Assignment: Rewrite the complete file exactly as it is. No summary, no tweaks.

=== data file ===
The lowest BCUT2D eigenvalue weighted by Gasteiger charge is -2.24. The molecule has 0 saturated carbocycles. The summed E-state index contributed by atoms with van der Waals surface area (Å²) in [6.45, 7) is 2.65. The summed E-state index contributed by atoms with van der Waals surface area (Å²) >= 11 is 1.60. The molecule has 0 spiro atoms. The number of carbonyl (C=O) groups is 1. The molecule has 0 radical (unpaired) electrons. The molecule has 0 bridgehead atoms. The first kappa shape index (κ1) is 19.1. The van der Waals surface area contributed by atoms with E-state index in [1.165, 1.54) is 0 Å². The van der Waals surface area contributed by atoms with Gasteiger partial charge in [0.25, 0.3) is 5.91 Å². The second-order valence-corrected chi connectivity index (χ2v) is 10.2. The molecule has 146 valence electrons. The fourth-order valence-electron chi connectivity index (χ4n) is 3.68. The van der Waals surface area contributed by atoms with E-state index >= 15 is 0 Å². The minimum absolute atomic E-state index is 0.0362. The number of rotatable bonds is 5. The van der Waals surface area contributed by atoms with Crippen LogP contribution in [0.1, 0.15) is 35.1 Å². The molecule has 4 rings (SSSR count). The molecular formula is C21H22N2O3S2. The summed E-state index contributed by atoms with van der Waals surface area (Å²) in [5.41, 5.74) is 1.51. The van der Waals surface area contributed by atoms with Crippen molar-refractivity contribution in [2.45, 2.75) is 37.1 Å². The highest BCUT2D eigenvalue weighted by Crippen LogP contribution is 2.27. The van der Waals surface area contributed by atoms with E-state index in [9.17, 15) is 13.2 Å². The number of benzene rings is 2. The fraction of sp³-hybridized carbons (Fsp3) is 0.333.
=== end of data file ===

The lowest BCUT2D eigenvalue weighted by Gasteiger charge is -2.24. The molecule has 0 saturated carbocycles. The summed E-state index contributed by atoms with van der Waals surface area (Å²) in [6.45, 7) is 2.65. The summed E-state index contributed by atoms with van der Waals surface area (Å²) >= 11 is 1.60. The molecule has 0 spiro atoms. The number of carbonyl (C=O) groups is 1. The molecule has 0 radical (unpaired) electrons. The molecule has 0 bridgehead atoms. The first kappa shape index (κ1) is 19.1. The van der Waals surface area contributed by atoms with E-state index in [1.165, 1.54) is 0 Å². The van der Waals surface area contributed by atoms with Gasteiger partial charge in [0.25, 0.3) is 5.91 Å². The second-order valence-corrected chi connectivity index (χ2v) is 10.2. The molecule has 146 valence electrons. The fourth-order valence-electron chi connectivity index (χ4n) is 3.68. The van der Waals surface area contributed by atoms with E-state index >= 15 is 0 Å². The minimum absolute atomic E-state index is 0.0362. The number of rotatable bonds is 5. The van der Waals surface area contributed by atoms with Crippen LogP contribution in [0.1, 0.15) is 35.1 Å². The molecule has 4 rings (SSSR count). The molecular formula is C21H22N2O3S2. The summed E-state index contributed by atoms with van der Waals surface area (Å²) in [5.41, 5.74) is 1.51. The van der Waals surface area contributed by atoms with Crippen molar-refractivity contribution in [2.45, 2.75) is 37.1 Å². The highest BCUT2D eigenvalue weighted by Crippen LogP contribution is 2.27. The van der Waals surface area contributed by atoms with E-state index in [9.17, 15) is 13.2 Å². The number of benzene rings is 2. The fraction of sp³-hybridized carbons (Fsp3) is 0.333.